Emily Stoneking, in Vermont, knits animal dissections, showing the anatomy without cruelty. Her website is http://www.emilystoneking.com/
Alvena Hall, in Australia, celebrates the Ediacaran fossils ( found in the Flinders Ranges), in lace. Her website is https://alvenahall.weebly.com/
Karen Norberg in Boston, MA, knitted an anatomically correct brain. No website, but you can read about her in these two articles: https://www.telegraph.co.uk/news/newstopics/howaboutthat/4245919/Psychiatrist-knits-anatomically-correct-woolly-brain.html https://blogs.scientificamerican.com/news-blog/abby-normal-nope-psychiatrist-knits-2009-01-16/
Anna Dumitriu, in the UK, embroidered the various germs found on clothing in Lab Coat Flora. Her website is http://www.medinart.eu/works/anna-dumitriu/
Simone Pheulpin, in France, creates fossil forms by folding cotton. She uses only pins and non starched local fabric. Good article about her work here: https://parisdiarybylaure.com/simone-pheulpin-sculpts-folded-cotton/
Ruth Tabancay, in California: 'An assemblage of hand-felted pellets affixed across a wall. The viewer is first grabbed by the pellets' vibrant spectrum of pinks and reds, and then drawn into their disarray. The actual inspiration for the piece is scientifically grounded in Serratiamarcescens, a bacterium that was released over San Francisco by the US military in 1950 to test the population's vulnerability to germ warfare'. Go to her website http://www.ruthtabancay.com/ to see her newest work.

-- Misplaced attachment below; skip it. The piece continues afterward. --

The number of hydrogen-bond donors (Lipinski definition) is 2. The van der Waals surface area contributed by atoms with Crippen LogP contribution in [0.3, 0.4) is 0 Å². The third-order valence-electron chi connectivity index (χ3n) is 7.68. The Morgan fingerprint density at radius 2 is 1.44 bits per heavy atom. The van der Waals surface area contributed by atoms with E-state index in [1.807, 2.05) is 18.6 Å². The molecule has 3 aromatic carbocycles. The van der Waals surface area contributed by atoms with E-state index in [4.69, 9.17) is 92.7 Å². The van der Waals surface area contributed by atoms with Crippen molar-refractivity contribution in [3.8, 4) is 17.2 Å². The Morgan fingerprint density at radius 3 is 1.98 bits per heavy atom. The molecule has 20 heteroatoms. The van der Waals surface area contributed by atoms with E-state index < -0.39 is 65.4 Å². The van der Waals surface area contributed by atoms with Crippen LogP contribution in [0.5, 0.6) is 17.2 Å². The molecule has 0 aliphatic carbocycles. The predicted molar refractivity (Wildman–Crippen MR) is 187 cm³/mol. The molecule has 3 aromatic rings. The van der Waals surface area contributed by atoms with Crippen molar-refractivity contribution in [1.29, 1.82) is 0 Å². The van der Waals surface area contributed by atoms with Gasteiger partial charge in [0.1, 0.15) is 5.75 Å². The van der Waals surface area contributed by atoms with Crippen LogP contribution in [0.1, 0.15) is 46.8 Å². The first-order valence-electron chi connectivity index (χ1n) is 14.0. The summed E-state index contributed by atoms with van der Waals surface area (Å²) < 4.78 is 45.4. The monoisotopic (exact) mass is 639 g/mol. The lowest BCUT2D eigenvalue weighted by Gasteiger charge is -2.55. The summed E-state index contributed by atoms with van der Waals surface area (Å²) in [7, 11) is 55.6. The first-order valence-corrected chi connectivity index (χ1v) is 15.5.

Anita Bruce, In the UK, knits forms of plankton with fine wire. Go to here website, http://www.anitabruce.co.uk/ to see much better images of her wonderful work.
Caitlin McCormack, in Philadephia, PA, crochets animal skeletons. Her website is https://caitlintmccormack.com/home.html
Heather Komus, in Canada, does 'unique embroideries on pig intestine that explore the role of parasitism and the microscopic in an ecosystem'. see more on her website: http://www.heatherkomus.com/
Gabriele Meyer of Madison, WI, says "I like to crochet hyperbolic surfaces. The shapes are inspired by sea shells and nature in general and not surprisingly turn out to relate to mathematics, in particular geometry and topology. After starting out with hyperbolic discs and half planes, I am now interested in more random hyperbolic shapes". Her website: http://www.math.wisc.edu/~meyer/airsculpt/hyperbolic2.html
Daryl Lancaster of Lincoln Park, NJ, is a weaver who made a series of chromosomal images with needle felting slices of wet-felted wool. https://www.daryllancaster.com/index.html
Betty Busby of New Mexico, quilts "Her large and often spectacularly detailed pieces represent biological processes, including cell division and the growth of plants and other organisms". More at her website: http://bbusbyarts.com/
Meliors Simms, in New Zealand, "Dispersantis a reflective example from Meliors Simms’ larger body of work, Living in the Anthropecene, where her art epitomizes a “thoughtful materialization” of our current geological age through social issues concerning the environment". No website, but she has a blog: http://meliors.blogspot.com/